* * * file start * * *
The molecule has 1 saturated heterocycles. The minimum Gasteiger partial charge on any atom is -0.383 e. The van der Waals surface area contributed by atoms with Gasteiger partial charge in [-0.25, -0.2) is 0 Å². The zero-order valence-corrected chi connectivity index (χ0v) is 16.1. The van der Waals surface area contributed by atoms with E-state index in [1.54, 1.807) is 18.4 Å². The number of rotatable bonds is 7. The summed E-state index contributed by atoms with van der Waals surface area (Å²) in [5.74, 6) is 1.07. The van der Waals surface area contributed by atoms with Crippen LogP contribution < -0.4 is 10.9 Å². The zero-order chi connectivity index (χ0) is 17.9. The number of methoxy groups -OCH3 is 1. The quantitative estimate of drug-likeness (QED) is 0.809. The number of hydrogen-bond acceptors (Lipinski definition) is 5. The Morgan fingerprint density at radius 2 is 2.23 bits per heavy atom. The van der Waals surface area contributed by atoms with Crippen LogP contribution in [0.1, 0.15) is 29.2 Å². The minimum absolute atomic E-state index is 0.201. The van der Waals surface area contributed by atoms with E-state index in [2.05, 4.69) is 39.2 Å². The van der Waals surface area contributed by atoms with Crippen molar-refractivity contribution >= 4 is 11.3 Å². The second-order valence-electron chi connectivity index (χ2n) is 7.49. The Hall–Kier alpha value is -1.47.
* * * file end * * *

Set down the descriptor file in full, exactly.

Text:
The molecule has 1 saturated heterocycles. The minimum Gasteiger partial charge on any atom is -0.383 e. The van der Waals surface area contributed by atoms with Gasteiger partial charge in [-0.25, -0.2) is 0 Å². The zero-order valence-corrected chi connectivity index (χ0v) is 16.1. The van der Waals surface area contributed by atoms with E-state index in [1.54, 1.807) is 18.4 Å². The number of rotatable bonds is 7. The summed E-state index contributed by atoms with van der Waals surface area (Å²) in [5.74, 6) is 1.07. The van der Waals surface area contributed by atoms with Crippen LogP contribution < -0.4 is 10.9 Å². The zero-order chi connectivity index (χ0) is 17.9. The number of methoxy groups -OCH3 is 1. The quantitative estimate of drug-likeness (QED) is 0.809. The number of hydrogen-bond acceptors (Lipinski definition) is 5. The Morgan fingerprint density at radius 2 is 2.23 bits per heavy atom. The van der Waals surface area contributed by atoms with Crippen LogP contribution in [0.1, 0.15) is 29.2 Å². The minimum absolute atomic E-state index is 0.201. The van der Waals surface area contributed by atoms with E-state index in [2.05, 4.69) is 39.2 Å². The van der Waals surface area contributed by atoms with Crippen molar-refractivity contribution >= 4 is 11.3 Å². The second-order valence-electron chi connectivity index (χ2n) is 7.49. The Hall–Kier alpha value is -1.47.